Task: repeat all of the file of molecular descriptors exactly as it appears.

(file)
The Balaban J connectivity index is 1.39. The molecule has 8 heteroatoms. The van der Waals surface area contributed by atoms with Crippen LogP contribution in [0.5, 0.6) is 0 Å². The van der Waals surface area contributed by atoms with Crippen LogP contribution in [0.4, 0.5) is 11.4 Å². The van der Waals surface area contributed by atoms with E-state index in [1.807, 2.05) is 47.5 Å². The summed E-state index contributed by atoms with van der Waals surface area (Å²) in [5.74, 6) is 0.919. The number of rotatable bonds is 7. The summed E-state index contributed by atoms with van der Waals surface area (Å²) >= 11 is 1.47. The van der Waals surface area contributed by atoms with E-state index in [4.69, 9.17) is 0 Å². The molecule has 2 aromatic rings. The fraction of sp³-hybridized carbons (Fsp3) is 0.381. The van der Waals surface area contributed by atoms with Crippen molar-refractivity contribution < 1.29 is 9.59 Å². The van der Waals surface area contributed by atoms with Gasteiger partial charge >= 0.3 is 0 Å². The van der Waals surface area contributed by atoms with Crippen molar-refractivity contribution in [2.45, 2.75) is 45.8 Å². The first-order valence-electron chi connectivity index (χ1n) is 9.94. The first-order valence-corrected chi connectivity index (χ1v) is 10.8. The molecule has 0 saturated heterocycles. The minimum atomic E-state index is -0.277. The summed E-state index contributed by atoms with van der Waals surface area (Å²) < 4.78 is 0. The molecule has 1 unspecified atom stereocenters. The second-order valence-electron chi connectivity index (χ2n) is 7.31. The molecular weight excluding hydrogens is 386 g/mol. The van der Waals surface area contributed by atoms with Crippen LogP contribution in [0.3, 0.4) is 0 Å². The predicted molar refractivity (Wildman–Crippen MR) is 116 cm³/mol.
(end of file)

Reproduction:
The Balaban J connectivity index is 1.39. The molecule has 8 heteroatoms. The van der Waals surface area contributed by atoms with Crippen LogP contribution in [0.5, 0.6) is 0 Å². The van der Waals surface area contributed by atoms with Crippen LogP contribution in [0.4, 0.5) is 11.4 Å². The van der Waals surface area contributed by atoms with E-state index in [1.807, 2.05) is 47.5 Å². The summed E-state index contributed by atoms with van der Waals surface area (Å²) in [5.74, 6) is 0.919. The number of rotatable bonds is 7. The summed E-state index contributed by atoms with van der Waals surface area (Å²) >= 11 is 1.47. The van der Waals surface area contributed by atoms with E-state index in [4.69, 9.17) is 0 Å². The molecule has 2 aromatic rings. The fraction of sp³-hybridized carbons (Fsp3) is 0.381. The van der Waals surface area contributed by atoms with Crippen molar-refractivity contribution < 1.29 is 9.59 Å². The van der Waals surface area contributed by atoms with Gasteiger partial charge >= 0.3 is 0 Å². The van der Waals surface area contributed by atoms with Crippen molar-refractivity contribution in [2.45, 2.75) is 45.8 Å². The first-order valence-electron chi connectivity index (χ1n) is 9.94. The first-order valence-corrected chi connectivity index (χ1v) is 10.8. The molecule has 0 saturated heterocycles. The minimum atomic E-state index is -0.277. The summed E-state index contributed by atoms with van der Waals surface area (Å²) < 4.78 is 0. The molecule has 1 unspecified atom stereocenters. The second-order valence-electron chi connectivity index (χ2n) is 7.31. The molecular weight excluding hydrogens is 386 g/mol. The van der Waals surface area contributed by atoms with Crippen LogP contribution in [0.3, 0.4) is 0 Å². The predicted molar refractivity (Wildman–Crippen MR) is 116 cm³/mol.